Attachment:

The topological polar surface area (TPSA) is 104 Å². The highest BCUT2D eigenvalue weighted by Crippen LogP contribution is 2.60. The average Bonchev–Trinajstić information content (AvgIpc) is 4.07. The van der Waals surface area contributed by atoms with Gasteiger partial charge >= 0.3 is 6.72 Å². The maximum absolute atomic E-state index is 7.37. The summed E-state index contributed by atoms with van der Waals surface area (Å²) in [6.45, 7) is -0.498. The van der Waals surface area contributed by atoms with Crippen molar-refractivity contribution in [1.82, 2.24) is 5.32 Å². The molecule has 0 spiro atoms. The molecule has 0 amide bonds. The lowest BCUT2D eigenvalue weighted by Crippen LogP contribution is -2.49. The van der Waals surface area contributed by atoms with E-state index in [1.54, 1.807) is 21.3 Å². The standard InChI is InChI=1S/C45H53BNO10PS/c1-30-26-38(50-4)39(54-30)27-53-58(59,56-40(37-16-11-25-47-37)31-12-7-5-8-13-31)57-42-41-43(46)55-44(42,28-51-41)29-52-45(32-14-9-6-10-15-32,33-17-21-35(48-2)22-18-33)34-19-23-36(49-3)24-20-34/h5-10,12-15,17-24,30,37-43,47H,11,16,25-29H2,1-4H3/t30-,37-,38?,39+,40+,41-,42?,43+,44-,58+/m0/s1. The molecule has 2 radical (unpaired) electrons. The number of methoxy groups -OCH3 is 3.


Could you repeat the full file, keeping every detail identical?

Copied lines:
The topological polar surface area (TPSA) is 104 Å². The highest BCUT2D eigenvalue weighted by Crippen LogP contribution is 2.60. The average Bonchev–Trinajstić information content (AvgIpc) is 4.07. The van der Waals surface area contributed by atoms with Gasteiger partial charge >= 0.3 is 6.72 Å². The maximum absolute atomic E-state index is 7.37. The summed E-state index contributed by atoms with van der Waals surface area (Å²) in [6.45, 7) is -0.498. The van der Waals surface area contributed by atoms with Crippen molar-refractivity contribution in [1.82, 2.24) is 5.32 Å². The molecule has 0 spiro atoms. The molecule has 0 amide bonds. The lowest BCUT2D eigenvalue weighted by Crippen LogP contribution is -2.49. The van der Waals surface area contributed by atoms with E-state index in [1.54, 1.807) is 21.3 Å². The standard InChI is InChI=1S/C45H53BNO10PS/c1-30-26-38(50-4)39(54-30)27-53-58(59,56-40(37-16-11-25-47-37)31-12-7-5-8-13-31)57-42-41-43(46)55-44(42,28-51-41)29-52-45(32-14-9-6-10-15-32,33-17-21-35(48-2)22-18-33)34-19-23-36(49-3)24-20-34/h5-10,12-15,17-24,30,37-43,47H,11,16,25-29H2,1-4H3/t30-,37-,38?,39+,40+,41-,42?,43+,44-,58+/m0/s1. The molecule has 2 radical (unpaired) electrons. The number of methoxy groups -OCH3 is 3.